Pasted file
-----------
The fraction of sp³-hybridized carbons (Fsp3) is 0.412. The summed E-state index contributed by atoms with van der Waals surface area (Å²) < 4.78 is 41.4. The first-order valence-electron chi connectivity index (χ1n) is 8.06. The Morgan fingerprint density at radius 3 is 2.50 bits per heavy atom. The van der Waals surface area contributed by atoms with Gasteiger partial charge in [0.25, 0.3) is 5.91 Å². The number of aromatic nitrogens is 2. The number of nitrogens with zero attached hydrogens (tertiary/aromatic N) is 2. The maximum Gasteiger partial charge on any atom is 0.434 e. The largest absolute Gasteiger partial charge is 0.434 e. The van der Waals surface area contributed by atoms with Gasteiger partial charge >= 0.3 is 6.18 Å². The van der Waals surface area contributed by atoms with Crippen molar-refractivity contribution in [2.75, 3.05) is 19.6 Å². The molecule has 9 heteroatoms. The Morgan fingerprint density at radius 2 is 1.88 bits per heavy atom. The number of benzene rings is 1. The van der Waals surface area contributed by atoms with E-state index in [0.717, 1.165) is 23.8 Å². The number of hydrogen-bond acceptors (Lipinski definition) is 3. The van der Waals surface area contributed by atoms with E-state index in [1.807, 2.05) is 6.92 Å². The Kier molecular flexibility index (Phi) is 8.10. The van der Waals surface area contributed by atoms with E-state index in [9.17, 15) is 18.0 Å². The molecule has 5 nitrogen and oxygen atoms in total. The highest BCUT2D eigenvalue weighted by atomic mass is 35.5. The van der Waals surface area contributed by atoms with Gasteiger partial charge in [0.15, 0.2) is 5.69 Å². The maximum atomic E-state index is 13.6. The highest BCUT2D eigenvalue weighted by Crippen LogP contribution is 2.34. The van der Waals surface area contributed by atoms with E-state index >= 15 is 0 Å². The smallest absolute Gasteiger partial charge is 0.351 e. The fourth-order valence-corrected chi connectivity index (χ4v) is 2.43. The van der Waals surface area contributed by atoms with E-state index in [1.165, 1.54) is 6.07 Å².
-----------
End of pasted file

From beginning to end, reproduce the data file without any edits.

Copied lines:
The fraction of sp³-hybridized carbons (Fsp3) is 0.412. The summed E-state index contributed by atoms with van der Waals surface area (Å²) < 4.78 is 41.4. The first-order valence-electron chi connectivity index (χ1n) is 8.06. The Morgan fingerprint density at radius 3 is 2.50 bits per heavy atom. The van der Waals surface area contributed by atoms with Gasteiger partial charge in [0.25, 0.3) is 5.91 Å². The number of aromatic nitrogens is 2. The number of nitrogens with zero attached hydrogens (tertiary/aromatic N) is 2. The maximum Gasteiger partial charge on any atom is 0.434 e. The largest absolute Gasteiger partial charge is 0.434 e. The van der Waals surface area contributed by atoms with Gasteiger partial charge >= 0.3 is 6.18 Å². The van der Waals surface area contributed by atoms with Crippen molar-refractivity contribution in [2.75, 3.05) is 19.6 Å². The molecule has 9 heteroatoms. The Morgan fingerprint density at radius 2 is 1.88 bits per heavy atom. The number of benzene rings is 1. The van der Waals surface area contributed by atoms with E-state index in [0.717, 1.165) is 23.8 Å². The number of hydrogen-bond acceptors (Lipinski definition) is 3. The van der Waals surface area contributed by atoms with E-state index in [1.807, 2.05) is 6.92 Å². The Kier molecular flexibility index (Phi) is 8.10. The van der Waals surface area contributed by atoms with E-state index in [9.17, 15) is 18.0 Å². The molecule has 5 nitrogen and oxygen atoms in total. The highest BCUT2D eigenvalue weighted by atomic mass is 35.5. The van der Waals surface area contributed by atoms with Gasteiger partial charge in [0.15, 0.2) is 5.69 Å². The maximum atomic E-state index is 13.6. The highest BCUT2D eigenvalue weighted by Crippen LogP contribution is 2.34. The van der Waals surface area contributed by atoms with E-state index >= 15 is 0 Å². The smallest absolute Gasteiger partial charge is 0.351 e. The fourth-order valence-corrected chi connectivity index (χ4v) is 2.43. The van der Waals surface area contributed by atoms with E-state index in [1.165, 1.54) is 6.07 Å².